It has been my experience that sharing episodes of having been ignored or rejected makes it more likely for the people you confide in to reject you in their turn. That is why many people hide these episodes and, when they are public, often give others the idea that they don’t care, thet it doesn’t affect them.

I have read and I do agree with this contagious aspect. I find that trying to hide my subconscious feelings betrays me. The outcome for me is the wall. Closing out people who I, for no good reason, distrust. Fearing some type of harm or abuse I guess. Am I living? Yes! I love my life and I do care for others, just the others who care for me also. It seems I am too demanding, perhaps. Perhaps many negative other things too. Who really can answer?

My teacher confides in us his failures everyday and all of our class mates reject him. I guess your right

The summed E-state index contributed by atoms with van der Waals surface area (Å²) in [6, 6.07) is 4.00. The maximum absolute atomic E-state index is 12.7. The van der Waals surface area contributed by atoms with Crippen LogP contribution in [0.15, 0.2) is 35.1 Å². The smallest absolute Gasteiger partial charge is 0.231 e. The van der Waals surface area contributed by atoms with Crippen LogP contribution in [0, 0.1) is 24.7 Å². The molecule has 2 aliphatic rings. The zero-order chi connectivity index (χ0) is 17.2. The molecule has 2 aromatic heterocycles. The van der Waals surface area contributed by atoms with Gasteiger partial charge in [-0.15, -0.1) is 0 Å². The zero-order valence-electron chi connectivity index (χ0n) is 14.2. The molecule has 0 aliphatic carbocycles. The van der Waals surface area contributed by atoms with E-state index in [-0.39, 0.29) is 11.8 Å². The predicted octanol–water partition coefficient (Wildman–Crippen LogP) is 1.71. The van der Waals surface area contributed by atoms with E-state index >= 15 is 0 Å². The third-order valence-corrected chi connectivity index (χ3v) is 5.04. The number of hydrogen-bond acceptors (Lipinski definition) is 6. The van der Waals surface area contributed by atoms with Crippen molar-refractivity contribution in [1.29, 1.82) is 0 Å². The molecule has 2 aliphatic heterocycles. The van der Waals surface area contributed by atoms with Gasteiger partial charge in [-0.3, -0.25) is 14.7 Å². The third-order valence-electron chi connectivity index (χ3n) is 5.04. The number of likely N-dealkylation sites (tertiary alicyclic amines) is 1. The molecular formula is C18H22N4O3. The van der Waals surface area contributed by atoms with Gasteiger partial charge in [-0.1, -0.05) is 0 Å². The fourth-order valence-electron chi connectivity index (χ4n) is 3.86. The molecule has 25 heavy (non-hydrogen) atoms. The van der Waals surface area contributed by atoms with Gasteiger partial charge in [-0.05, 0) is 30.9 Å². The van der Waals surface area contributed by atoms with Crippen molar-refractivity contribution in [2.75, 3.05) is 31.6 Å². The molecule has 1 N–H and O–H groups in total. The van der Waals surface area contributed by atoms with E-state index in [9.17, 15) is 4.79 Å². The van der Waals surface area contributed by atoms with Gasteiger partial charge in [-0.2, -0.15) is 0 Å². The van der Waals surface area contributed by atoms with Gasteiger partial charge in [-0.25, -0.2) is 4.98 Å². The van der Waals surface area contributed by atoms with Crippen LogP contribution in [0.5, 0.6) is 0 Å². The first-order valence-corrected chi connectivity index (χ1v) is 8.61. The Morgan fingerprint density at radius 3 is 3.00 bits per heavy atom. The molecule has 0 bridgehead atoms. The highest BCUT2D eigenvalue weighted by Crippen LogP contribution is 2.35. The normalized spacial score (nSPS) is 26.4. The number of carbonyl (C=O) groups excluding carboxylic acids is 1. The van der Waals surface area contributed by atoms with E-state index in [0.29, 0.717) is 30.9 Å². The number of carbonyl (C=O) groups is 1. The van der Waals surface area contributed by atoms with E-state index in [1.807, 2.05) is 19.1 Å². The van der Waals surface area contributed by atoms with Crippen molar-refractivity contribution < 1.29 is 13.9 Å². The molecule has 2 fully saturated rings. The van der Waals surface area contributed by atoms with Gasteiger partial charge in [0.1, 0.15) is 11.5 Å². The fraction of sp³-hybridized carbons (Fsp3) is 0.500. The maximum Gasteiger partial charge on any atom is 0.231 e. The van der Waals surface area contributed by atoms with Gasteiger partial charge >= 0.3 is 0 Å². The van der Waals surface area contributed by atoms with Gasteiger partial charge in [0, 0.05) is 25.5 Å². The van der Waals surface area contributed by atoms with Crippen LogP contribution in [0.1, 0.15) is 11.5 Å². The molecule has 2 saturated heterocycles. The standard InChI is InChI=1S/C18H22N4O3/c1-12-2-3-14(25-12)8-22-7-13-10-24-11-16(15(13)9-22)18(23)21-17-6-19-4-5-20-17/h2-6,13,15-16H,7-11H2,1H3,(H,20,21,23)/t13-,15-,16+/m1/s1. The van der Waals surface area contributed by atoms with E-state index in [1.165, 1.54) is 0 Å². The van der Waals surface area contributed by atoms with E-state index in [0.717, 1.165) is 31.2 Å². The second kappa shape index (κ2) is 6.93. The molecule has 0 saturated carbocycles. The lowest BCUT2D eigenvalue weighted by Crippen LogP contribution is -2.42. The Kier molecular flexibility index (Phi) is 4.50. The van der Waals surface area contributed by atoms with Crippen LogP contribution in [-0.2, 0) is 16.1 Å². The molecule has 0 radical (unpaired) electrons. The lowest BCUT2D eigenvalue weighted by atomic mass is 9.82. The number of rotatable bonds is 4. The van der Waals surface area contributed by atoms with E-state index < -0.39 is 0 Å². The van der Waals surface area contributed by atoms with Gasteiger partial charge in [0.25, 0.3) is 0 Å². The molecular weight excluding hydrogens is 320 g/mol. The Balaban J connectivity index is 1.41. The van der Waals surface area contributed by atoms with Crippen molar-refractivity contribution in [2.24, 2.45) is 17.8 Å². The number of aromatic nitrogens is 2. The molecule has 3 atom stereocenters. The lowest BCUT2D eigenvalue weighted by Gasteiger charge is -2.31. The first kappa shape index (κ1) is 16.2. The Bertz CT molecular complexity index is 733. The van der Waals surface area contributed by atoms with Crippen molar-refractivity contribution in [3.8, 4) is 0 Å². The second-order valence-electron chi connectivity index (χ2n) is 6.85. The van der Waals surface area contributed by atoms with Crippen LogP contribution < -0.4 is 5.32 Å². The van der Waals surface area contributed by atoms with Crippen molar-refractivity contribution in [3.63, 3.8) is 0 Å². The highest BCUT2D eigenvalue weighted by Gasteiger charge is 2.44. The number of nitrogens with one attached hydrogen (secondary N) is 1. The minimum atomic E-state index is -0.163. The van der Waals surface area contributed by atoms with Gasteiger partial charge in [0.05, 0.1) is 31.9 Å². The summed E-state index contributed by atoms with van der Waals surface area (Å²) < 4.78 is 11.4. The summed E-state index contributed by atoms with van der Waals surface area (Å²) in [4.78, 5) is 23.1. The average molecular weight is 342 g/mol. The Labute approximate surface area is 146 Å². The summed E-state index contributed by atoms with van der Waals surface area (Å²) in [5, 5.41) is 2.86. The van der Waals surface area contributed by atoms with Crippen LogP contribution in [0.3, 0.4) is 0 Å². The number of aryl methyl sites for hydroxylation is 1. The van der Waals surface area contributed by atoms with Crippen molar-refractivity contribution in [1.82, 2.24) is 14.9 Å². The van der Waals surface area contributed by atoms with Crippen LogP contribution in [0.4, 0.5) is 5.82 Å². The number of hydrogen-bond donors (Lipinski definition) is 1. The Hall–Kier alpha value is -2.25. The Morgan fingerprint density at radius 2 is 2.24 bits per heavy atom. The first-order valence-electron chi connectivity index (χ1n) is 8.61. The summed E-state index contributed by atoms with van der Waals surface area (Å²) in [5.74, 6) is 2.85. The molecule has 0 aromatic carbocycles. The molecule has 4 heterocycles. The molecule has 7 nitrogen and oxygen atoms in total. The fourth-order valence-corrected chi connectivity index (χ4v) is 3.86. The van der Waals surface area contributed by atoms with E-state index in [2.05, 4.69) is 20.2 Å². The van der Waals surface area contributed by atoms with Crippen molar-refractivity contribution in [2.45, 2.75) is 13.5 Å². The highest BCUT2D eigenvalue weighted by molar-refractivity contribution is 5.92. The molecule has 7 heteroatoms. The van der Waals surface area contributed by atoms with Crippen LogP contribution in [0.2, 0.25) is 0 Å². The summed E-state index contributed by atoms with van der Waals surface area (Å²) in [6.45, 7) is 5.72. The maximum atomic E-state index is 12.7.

I think rejecting people reject people by their negative criticisms. They tell you that you need to change in order for them to like you better–for them to accept you.

Accepting people accept people. they may not think you are perfect, but you are good enough for them, maybe even great, They are not telling you you should change for the better, for yourself or them.

Whether you are rejected or accepted depends on the type of person you are dealing with and says nothing at all about your worthiness.

I stand up to rejection whenever I encounter it, and make sure my inner circle has room for accepting people only.

My late father was quite religious and he had taught me this simple prayer/saying that I feel applies directly to the concept of acceptance and rejection: Lord, give me the courage to accept the things I cannot change, the serenity to change the things I can, and the wisdom to know the difference. Half of my siblings have ostracized me for reasons I am partly responsible for and for which I have apologized, however the outcome has remained the same. Is it jealousy, anger, who knows? I believe my late father did and that prayer gets me through it all with humility and helps me understand my human limitations.